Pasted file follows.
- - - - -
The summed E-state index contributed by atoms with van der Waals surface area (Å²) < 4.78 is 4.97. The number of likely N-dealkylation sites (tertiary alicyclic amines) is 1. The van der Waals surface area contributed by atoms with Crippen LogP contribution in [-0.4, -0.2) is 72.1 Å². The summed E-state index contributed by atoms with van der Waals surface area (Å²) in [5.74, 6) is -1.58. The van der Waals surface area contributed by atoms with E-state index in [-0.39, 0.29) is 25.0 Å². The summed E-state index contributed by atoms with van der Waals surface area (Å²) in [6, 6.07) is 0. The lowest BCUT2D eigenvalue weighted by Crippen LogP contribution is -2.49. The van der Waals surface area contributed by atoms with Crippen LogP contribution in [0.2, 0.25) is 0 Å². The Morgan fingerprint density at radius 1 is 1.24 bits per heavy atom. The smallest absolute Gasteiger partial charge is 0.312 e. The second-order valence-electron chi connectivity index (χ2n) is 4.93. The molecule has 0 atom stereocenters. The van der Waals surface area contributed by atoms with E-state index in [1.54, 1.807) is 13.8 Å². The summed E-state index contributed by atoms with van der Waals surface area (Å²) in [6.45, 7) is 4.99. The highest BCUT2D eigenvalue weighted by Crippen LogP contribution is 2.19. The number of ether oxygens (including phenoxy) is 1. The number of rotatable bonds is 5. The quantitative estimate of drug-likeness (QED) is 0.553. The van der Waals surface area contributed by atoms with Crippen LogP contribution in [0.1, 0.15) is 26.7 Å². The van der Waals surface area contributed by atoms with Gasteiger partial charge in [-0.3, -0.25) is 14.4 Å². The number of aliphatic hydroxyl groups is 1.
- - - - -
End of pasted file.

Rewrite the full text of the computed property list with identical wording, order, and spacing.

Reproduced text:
The summed E-state index contributed by atoms with van der Waals surface area (Å²) < 4.78 is 4.97. The number of likely N-dealkylation sites (tertiary alicyclic amines) is 1. The van der Waals surface area contributed by atoms with Crippen LogP contribution in [-0.4, -0.2) is 72.1 Å². The summed E-state index contributed by atoms with van der Waals surface area (Å²) in [5.74, 6) is -1.58. The van der Waals surface area contributed by atoms with E-state index in [-0.39, 0.29) is 25.0 Å². The summed E-state index contributed by atoms with van der Waals surface area (Å²) in [6, 6.07) is 0. The lowest BCUT2D eigenvalue weighted by Crippen LogP contribution is -2.49. The van der Waals surface area contributed by atoms with Crippen LogP contribution in [0.2, 0.25) is 0 Å². The Morgan fingerprint density at radius 1 is 1.24 bits per heavy atom. The smallest absolute Gasteiger partial charge is 0.312 e. The second-order valence-electron chi connectivity index (χ2n) is 4.93. The molecule has 0 atom stereocenters. The van der Waals surface area contributed by atoms with E-state index in [1.54, 1.807) is 13.8 Å². The summed E-state index contributed by atoms with van der Waals surface area (Å²) in [6.45, 7) is 4.99. The highest BCUT2D eigenvalue weighted by Crippen LogP contribution is 2.19. The number of ether oxygens (including phenoxy) is 1. The number of rotatable bonds is 5. The quantitative estimate of drug-likeness (QED) is 0.553. The van der Waals surface area contributed by atoms with Crippen LogP contribution in [0.1, 0.15) is 26.7 Å². The van der Waals surface area contributed by atoms with Gasteiger partial charge in [-0.3, -0.25) is 14.4 Å². The number of aliphatic hydroxyl groups is 1.